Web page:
Image Source: PixabayThey say the worst place to accomplish something is at a meeting because, by then, all the real decisions have already been made behind closed doors. This is especially true if you are somewhat reserved when it comes to pushing your way into a discussion (like many are) during meetings.

So what does it take to be part of those pre-meeting discussions? It takes you ‘getting in front of’ your meetings. That is, it takes you having certain conversations with key players – in advance of the ‘formal’ meeting on a particular topic. Then, when the formal meeting actually does occur, the probability of things going ‘your way’ dramatically increases.

Here’s how to do it:

Step One: Get a clear understanding of what you need to know.

  1. Who do you need to have a pre-meeting with? Specifically, who?
  2. What do you need your pre-meeting be about? Specifically, what?
  3. Why is a pre-meeting, with you, a good use of THEIR time? Specifically, why?

To ready yourself, create a clear and compelling ‘elevator pitch’ for all of the above. As in literally, because, as things happen, you’re likely to find yourself sharing an elevator ride with one or more of your specifically who’s and you’re going to want to be ready.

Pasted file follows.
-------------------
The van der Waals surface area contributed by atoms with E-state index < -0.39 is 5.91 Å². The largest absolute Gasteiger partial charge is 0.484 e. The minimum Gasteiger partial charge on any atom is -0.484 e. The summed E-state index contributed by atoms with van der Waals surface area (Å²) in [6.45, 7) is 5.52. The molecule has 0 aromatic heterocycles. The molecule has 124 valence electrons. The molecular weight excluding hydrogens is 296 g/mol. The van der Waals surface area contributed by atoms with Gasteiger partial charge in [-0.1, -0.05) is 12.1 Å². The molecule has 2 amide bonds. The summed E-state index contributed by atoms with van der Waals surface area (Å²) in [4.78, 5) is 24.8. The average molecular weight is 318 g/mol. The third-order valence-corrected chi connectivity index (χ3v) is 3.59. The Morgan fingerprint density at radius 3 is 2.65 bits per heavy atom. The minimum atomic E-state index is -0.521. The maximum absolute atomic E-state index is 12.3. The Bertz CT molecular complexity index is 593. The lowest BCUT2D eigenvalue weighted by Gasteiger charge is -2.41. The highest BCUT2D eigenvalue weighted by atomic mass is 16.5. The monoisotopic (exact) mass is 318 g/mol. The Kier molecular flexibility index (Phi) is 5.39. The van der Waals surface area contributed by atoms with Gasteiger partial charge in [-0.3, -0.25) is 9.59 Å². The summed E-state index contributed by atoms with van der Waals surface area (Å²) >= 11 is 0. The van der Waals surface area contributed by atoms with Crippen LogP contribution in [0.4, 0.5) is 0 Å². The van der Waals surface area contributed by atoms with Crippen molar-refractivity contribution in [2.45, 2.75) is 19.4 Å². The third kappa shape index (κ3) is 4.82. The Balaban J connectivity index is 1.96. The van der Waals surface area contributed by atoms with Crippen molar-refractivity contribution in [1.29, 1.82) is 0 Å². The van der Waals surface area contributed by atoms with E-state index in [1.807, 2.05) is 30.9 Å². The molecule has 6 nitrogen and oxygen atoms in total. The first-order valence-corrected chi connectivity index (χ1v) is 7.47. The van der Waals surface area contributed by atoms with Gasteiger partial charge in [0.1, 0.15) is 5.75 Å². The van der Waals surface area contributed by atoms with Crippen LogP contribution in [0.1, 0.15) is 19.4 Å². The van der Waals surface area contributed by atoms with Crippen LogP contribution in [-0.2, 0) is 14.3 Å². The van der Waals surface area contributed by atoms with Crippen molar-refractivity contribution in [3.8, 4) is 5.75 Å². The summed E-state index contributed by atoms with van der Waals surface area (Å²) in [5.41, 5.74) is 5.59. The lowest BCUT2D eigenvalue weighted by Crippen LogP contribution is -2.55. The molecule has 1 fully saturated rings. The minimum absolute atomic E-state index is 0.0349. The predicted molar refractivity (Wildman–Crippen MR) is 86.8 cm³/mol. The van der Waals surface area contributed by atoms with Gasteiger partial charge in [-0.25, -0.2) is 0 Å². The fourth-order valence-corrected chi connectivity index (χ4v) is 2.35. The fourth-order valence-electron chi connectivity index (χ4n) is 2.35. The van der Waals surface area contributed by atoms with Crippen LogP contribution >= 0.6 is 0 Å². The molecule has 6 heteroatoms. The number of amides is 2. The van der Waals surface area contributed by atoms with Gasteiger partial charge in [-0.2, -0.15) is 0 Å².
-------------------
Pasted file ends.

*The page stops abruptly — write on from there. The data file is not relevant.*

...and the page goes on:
Step Two: Actually have the conversation beforehand.

Elevator door opens. You walk in. Who’s there? Precisely!

Or maybe it takes a phone call. (Emails and live chats are not encouraged – remember, you’re not just trying to inform, here, you’re trying to influence.)

Then enjoy the fruits of your labor – or learn what didn’t quite work, as intended, and be smarter and more prepared for the next time.

What if you’re not be able to attend a particularly important meeting?

On vacation? Overbooked? Not invited? No worries.

Simply proceed with your pre-meeting, per above, with the following adjustment: Notify whoever is chairing the meeting that while you cannot attend, you would like to ‘weigh in’ with your input.

Then ask what’s likely to be on the agenda, what decisions will likely be made, and when you can call back to share your views once you’ve thought about things. Once shared, specifically ask the chairperson if s/he would be so kind as to share your perspectives with the group, at large, during the meeting. S/he will likely be happy to because: (a) S/he now knows what your views actually are; (b) since you’ve prepared, as you have, your views are likely meaningful; and (c) it’s not an unreasonable request you just made.

Want to increase your impact even more? Get further in front of the meeting by also calling the other attendees and sharing the same perspectives you shared with the chairperson.

Having an impact even when you’re not in the room. That’s a pretty good Leadership Move, wouldn’t you agree?!

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